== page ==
The 1911 census of England and Wales asked married women special questions concerning the number of children they had borne and the number of these who had subsequently died. This article uses anonymized individual-level census returns from the 'Fertility' census to explore the relationship between women's work, fertility and child survival and concludes that contemporary allegations that women's labour force participation had a detrimental effect on their children's health cannot be proven. Rather, it is argued, a woman with a successful childbearing career was more likely to be reported as being a housewife - babies were bad for women's work.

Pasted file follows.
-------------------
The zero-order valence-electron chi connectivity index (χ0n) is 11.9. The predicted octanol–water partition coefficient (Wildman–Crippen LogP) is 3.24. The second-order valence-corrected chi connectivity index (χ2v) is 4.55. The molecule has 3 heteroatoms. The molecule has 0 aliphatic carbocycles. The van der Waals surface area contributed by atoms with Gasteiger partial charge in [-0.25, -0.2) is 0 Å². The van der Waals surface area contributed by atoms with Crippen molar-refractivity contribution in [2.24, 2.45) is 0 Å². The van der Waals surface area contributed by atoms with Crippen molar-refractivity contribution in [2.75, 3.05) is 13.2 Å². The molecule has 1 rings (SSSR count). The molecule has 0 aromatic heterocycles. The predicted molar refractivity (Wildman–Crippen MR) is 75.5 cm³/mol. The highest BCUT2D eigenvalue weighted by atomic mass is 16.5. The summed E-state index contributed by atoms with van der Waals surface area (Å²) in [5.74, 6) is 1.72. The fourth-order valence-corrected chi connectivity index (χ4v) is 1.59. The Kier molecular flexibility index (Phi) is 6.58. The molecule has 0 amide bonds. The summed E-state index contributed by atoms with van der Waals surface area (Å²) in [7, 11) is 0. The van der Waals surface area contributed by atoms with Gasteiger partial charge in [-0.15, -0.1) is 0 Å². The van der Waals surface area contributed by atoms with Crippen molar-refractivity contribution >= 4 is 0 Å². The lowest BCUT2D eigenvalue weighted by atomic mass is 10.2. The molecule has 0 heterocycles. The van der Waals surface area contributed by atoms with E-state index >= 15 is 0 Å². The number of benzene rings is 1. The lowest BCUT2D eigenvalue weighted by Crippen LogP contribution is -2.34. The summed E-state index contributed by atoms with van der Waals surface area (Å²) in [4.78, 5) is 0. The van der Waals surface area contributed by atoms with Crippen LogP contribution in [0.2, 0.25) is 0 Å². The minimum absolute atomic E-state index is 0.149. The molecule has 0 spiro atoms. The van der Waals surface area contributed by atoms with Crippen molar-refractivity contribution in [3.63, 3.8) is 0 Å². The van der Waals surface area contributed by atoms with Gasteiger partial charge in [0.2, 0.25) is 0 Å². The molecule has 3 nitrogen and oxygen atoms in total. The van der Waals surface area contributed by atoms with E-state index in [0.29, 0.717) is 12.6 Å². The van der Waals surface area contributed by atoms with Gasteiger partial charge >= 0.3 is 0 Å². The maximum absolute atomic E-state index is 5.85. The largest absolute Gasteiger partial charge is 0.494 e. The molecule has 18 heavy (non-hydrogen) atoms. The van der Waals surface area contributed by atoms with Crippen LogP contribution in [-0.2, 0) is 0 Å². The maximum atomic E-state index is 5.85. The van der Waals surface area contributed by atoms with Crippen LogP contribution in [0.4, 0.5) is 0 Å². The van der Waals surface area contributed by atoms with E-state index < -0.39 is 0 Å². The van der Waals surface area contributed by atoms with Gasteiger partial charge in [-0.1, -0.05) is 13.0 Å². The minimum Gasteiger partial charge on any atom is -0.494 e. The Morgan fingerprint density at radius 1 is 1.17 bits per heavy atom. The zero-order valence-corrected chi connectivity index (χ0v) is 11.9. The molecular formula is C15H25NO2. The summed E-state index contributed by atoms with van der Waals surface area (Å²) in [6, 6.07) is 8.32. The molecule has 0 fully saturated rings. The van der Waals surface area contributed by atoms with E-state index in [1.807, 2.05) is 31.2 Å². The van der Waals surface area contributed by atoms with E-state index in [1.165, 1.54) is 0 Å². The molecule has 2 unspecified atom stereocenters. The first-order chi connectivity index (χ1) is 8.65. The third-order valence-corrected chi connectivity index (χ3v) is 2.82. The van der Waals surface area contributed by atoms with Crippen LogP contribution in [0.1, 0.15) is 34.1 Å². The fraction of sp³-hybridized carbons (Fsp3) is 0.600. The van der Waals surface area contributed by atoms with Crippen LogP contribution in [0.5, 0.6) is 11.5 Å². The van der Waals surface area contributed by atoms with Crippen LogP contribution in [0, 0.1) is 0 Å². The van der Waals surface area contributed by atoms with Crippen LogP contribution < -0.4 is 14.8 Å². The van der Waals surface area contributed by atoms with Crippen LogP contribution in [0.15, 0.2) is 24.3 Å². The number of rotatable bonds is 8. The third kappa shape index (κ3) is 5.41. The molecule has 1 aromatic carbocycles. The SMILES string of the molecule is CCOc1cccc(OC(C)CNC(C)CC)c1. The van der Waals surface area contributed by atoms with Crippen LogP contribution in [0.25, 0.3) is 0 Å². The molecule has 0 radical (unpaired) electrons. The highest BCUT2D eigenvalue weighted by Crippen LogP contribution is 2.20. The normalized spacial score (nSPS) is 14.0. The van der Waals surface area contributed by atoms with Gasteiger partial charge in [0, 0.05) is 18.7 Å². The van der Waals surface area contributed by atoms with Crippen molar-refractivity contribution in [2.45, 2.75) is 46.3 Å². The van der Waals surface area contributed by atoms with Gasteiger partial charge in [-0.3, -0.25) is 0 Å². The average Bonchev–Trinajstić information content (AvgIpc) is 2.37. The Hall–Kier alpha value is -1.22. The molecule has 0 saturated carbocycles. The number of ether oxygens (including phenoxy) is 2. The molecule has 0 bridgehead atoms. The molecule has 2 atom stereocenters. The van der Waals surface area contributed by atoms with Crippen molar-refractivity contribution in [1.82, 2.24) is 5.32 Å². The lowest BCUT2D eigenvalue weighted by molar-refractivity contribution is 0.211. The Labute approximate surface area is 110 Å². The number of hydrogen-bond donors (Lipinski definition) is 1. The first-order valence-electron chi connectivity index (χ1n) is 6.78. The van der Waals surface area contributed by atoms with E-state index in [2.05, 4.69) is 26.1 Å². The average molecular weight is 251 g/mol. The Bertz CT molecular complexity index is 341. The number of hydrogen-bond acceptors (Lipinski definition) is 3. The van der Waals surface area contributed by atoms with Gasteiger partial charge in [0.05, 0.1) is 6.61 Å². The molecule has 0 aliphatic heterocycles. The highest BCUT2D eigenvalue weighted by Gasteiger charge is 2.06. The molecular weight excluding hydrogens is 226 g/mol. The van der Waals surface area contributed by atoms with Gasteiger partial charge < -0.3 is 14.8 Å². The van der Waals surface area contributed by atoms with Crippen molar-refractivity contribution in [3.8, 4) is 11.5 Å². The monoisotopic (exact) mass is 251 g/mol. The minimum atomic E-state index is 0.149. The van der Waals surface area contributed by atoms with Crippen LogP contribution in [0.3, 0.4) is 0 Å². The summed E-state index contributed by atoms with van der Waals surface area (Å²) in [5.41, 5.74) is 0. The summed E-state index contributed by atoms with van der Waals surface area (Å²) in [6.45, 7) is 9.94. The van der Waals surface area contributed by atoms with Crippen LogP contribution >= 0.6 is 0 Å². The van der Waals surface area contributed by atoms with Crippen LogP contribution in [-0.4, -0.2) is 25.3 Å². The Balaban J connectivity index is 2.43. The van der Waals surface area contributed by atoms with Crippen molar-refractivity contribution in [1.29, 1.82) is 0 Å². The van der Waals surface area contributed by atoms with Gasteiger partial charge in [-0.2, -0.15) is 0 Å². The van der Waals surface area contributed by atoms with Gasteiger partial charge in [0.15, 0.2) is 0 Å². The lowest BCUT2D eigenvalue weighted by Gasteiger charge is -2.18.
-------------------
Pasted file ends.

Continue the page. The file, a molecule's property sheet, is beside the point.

|Number of pages||36|
|Journal||Continuity and Change|
|Publication status||Published - Aug 1998|